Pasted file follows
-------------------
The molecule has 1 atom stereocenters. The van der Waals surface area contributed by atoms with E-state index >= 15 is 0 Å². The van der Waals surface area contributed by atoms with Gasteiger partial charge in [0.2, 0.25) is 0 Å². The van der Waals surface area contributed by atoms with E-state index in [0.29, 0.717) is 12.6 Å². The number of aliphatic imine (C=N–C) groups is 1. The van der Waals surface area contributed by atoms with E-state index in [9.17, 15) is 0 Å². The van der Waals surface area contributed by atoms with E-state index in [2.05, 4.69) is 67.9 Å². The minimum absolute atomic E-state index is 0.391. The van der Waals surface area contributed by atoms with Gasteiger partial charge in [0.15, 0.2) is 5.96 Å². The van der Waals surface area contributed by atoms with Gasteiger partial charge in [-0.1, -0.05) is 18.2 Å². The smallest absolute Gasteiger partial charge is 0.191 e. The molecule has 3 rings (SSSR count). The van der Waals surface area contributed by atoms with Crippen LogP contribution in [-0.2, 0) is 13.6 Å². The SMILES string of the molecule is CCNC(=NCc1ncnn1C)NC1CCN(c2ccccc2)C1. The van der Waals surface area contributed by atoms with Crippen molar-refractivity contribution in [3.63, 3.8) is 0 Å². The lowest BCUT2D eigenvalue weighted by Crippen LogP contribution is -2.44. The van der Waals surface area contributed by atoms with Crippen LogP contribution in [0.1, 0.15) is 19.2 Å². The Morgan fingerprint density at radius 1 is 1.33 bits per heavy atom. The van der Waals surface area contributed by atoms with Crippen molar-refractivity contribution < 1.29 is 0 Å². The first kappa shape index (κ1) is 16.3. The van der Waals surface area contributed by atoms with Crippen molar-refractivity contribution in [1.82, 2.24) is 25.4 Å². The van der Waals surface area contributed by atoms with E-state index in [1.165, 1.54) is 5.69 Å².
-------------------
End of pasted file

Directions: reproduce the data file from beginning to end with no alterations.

The molecule has 1 atom stereocenters. The van der Waals surface area contributed by atoms with E-state index >= 15 is 0 Å². The van der Waals surface area contributed by atoms with Gasteiger partial charge in [0.2, 0.25) is 0 Å². The van der Waals surface area contributed by atoms with E-state index in [0.29, 0.717) is 12.6 Å². The number of aliphatic imine (C=N–C) groups is 1. The van der Waals surface area contributed by atoms with E-state index in [9.17, 15) is 0 Å². The van der Waals surface area contributed by atoms with E-state index in [2.05, 4.69) is 67.9 Å². The minimum absolute atomic E-state index is 0.391. The van der Waals surface area contributed by atoms with Gasteiger partial charge in [0.15, 0.2) is 5.96 Å². The van der Waals surface area contributed by atoms with Gasteiger partial charge in [-0.1, -0.05) is 18.2 Å². The smallest absolute Gasteiger partial charge is 0.191 e. The molecule has 3 rings (SSSR count). The van der Waals surface area contributed by atoms with Crippen LogP contribution in [-0.2, 0) is 13.6 Å². The SMILES string of the molecule is CCNC(=NCc1ncnn1C)NC1CCN(c2ccccc2)C1. The van der Waals surface area contributed by atoms with Crippen molar-refractivity contribution in [3.63, 3.8) is 0 Å². The lowest BCUT2D eigenvalue weighted by Crippen LogP contribution is -2.44. The van der Waals surface area contributed by atoms with Crippen LogP contribution in [0.1, 0.15) is 19.2 Å². The Morgan fingerprint density at radius 1 is 1.33 bits per heavy atom. The van der Waals surface area contributed by atoms with Crippen molar-refractivity contribution < 1.29 is 0 Å². The first kappa shape index (κ1) is 16.3. The van der Waals surface area contributed by atoms with Crippen molar-refractivity contribution in [1.82, 2.24) is 25.4 Å². The van der Waals surface area contributed by atoms with E-state index in [1.165, 1.54) is 5.69 Å².